A Very Bright Noir – Night Moves (1975)

nm1I’ve said it before: Gene Hackman is one of those actors who truly deserve more credit than they are usually given, and whose presence in a movie is usually enough to cause me to at least give it a chance. It’s certainly the sight of his name in the credits that caused me to give 1975’s Night Moves a look, and he definitely didn’t disappoint. Fortunately, the film has much more going for it than just Mr. Hackman.

nm2At its heart, Night Moves truly fits into the tradition of the best films noir, despite its outwardly sunny settings of Los Angeles and the Florida Keys. Like the best examples of the genre, there is a certain sense of despair and inevitability to the proceedings that pervade every moment of what occurs onscreen. That’s not to say that the film is somehow gloomy, far from it, but there is definitely the feeling that no matter how hard Hackman’s character, private detective Harry Moseby might try, he simply cannot escape the doom that fate has in store for him, and in actuality he doesn’t really seem to be trying all that hard to escape as to simply accept and perhaps forestall what is coming long enough to perhaps at least save a few of the lives around him.

nm4Director Arthur Penn – also known for 1967’s Bonnie and Clyde and 1970’s Little Big Man shows in this movie just how much he had his finger on the zeitgeist of the time, as the film he has crafted here fits well not only in his own personal oeuvre, but into the atmosphere that was pervading cinema in the mid 70s. Coming out of the Vietnam War, it seemed that everything was unsettled and that there was a sense of displacement, not just for retuning veterans who were struggling to find their place in the world they were retuning to, but in the nation as a whole which was reeling from and dealing with revelations of scandal and corruption that reached even the highest office in the land and left everyone with a feeling of distrust and questioning that made the time right for a film of just this sort.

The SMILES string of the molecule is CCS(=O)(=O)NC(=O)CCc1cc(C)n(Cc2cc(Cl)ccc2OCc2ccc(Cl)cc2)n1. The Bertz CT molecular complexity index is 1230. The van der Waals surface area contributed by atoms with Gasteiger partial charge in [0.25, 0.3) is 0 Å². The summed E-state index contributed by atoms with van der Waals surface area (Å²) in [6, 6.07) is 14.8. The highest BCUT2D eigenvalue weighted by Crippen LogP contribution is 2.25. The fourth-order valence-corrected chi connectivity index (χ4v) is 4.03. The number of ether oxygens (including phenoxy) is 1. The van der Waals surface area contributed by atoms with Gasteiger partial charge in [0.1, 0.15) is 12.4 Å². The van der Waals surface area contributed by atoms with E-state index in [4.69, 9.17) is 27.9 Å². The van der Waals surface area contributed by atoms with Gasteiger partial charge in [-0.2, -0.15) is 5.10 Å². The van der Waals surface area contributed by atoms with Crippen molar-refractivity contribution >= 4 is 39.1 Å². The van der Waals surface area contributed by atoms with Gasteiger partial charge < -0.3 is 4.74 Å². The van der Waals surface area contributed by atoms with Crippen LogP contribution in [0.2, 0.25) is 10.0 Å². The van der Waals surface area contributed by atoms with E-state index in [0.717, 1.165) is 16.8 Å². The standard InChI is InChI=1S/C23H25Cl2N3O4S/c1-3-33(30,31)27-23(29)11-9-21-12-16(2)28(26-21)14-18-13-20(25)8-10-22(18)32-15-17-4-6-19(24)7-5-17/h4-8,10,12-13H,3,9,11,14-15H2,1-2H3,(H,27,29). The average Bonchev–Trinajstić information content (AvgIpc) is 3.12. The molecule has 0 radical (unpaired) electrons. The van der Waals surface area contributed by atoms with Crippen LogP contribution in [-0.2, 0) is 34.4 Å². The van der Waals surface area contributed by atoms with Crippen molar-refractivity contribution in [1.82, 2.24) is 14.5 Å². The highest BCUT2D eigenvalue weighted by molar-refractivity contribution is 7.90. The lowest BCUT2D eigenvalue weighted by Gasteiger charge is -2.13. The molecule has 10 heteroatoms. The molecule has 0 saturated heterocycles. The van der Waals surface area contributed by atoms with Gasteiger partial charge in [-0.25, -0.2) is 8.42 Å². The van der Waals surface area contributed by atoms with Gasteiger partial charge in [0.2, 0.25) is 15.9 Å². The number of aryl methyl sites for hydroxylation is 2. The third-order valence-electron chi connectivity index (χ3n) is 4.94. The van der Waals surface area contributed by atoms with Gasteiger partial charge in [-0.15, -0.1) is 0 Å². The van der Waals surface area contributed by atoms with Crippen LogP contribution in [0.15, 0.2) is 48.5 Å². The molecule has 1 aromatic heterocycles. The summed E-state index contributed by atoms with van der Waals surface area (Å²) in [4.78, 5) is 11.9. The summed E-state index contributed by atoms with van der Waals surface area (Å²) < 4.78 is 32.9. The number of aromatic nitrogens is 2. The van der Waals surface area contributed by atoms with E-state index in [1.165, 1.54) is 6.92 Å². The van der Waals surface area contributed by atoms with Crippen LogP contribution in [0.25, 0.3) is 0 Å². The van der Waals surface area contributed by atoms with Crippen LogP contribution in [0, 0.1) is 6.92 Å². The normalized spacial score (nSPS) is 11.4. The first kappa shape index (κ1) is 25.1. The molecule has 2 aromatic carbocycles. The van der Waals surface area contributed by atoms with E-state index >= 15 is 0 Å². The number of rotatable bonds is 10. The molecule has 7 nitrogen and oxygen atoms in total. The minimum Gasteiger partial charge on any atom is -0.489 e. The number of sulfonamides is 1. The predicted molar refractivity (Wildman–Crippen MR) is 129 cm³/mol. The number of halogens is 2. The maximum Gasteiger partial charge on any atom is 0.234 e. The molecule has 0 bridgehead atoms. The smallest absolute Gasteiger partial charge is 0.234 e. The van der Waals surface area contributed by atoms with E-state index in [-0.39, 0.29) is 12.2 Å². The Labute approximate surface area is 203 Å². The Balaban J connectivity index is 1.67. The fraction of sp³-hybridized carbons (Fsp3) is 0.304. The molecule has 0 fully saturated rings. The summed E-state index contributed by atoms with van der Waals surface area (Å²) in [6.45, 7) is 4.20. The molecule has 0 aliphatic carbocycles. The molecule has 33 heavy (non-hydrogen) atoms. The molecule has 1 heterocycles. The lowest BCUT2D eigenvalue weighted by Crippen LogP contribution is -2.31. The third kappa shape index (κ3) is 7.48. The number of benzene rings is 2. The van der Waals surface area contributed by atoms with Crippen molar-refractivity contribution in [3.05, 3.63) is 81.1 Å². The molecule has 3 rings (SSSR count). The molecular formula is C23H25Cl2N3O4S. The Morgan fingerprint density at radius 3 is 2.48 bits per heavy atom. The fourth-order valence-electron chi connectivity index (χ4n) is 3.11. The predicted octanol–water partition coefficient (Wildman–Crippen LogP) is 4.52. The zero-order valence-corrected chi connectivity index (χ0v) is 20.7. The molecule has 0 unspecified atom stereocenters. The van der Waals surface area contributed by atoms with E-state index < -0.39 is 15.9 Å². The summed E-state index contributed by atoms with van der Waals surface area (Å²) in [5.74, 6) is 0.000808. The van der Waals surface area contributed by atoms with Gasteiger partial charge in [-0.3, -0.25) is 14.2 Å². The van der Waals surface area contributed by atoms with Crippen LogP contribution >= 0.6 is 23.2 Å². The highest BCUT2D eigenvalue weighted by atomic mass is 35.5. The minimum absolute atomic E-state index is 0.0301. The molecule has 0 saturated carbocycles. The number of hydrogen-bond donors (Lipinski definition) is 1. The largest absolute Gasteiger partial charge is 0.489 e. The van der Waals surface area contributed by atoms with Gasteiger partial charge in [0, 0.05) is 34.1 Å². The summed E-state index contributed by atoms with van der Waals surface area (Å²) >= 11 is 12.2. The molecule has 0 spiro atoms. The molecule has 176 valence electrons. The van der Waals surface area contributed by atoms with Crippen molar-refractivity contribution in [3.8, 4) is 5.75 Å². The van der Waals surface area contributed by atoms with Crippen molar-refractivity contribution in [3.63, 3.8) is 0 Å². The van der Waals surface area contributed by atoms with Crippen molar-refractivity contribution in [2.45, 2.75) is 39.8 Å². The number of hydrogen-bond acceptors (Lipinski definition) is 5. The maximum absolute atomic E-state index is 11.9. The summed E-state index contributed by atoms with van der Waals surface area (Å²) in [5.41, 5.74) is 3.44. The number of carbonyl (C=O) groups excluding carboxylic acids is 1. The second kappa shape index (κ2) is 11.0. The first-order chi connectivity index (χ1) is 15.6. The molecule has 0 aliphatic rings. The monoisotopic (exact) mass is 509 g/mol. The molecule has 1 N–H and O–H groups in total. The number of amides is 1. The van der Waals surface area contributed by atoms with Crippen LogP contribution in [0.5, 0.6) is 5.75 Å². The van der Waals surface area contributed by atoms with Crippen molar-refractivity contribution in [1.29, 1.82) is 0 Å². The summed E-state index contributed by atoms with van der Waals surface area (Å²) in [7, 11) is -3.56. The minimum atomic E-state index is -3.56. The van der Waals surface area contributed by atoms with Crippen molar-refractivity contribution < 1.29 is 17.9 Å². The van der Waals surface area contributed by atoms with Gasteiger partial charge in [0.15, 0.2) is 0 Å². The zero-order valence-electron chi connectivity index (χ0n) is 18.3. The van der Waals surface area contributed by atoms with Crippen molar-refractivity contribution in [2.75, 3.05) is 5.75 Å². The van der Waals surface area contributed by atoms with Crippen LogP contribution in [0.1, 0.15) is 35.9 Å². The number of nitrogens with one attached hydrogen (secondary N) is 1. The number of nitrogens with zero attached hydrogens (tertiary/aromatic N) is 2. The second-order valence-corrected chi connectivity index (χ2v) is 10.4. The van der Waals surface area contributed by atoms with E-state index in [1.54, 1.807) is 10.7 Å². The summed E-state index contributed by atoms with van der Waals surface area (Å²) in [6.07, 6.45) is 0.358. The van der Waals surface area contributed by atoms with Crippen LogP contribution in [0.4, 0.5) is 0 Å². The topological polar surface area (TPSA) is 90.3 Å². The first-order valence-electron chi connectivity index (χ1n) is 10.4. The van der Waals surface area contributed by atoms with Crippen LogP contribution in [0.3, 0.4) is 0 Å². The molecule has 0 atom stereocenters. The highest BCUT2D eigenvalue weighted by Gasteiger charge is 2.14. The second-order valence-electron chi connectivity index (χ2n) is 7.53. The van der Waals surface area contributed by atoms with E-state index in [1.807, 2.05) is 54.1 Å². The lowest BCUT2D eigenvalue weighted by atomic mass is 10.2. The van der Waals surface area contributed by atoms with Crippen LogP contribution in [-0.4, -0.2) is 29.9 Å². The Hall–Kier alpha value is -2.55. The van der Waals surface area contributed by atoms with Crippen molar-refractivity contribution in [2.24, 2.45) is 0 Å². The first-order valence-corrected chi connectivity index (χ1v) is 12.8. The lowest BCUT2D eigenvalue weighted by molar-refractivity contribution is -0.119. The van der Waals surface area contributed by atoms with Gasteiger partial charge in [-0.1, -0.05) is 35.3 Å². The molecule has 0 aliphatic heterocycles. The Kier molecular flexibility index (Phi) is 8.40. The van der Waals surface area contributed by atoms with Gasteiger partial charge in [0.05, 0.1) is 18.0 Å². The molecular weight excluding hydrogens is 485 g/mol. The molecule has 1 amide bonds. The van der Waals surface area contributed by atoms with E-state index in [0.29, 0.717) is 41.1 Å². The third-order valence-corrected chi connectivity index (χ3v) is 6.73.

Special note should also go to a very young Melanie Griffith – she was only 17 at the time the film was shot -who portrays Delilah “Delly” Grastner, whose disappearance from the mother’s home is the catalyst for everything that follows. Though young, Ms. Griffith shines in the role, showing not only the charm that would soon bring her much greater fame, while also not shying away from the racier aspects of the character. Also of note in the movie is James Woods who, though he had been acting in theater and on Broadway for quite a while at this point, was only really beginning his transition to the silver screen.

nm3Earlier I noted that along with this movie fitting into the time that it is set, it also, for me at least, fits into the tradition of the films noir of the late 40s and early 50s, and while I know there are traditionalists who would debate my use of that term as outwardly the movie – since it takes place largely in the daytime, is in color, is not set in the heart of the big city – seems to defy many of the accepted conventions of the genre, my argument for describing it that way comes largely down to the atmosphere and tone of the film. Of course, it really doesn’t matter what tag you wish to put upon it, if you’re looking for good, suspenseful dark detective fiction, well played by its stars and well directed by Mr. Penn, then I think you’ll be well satisfied with this somewhat hidden dark gem.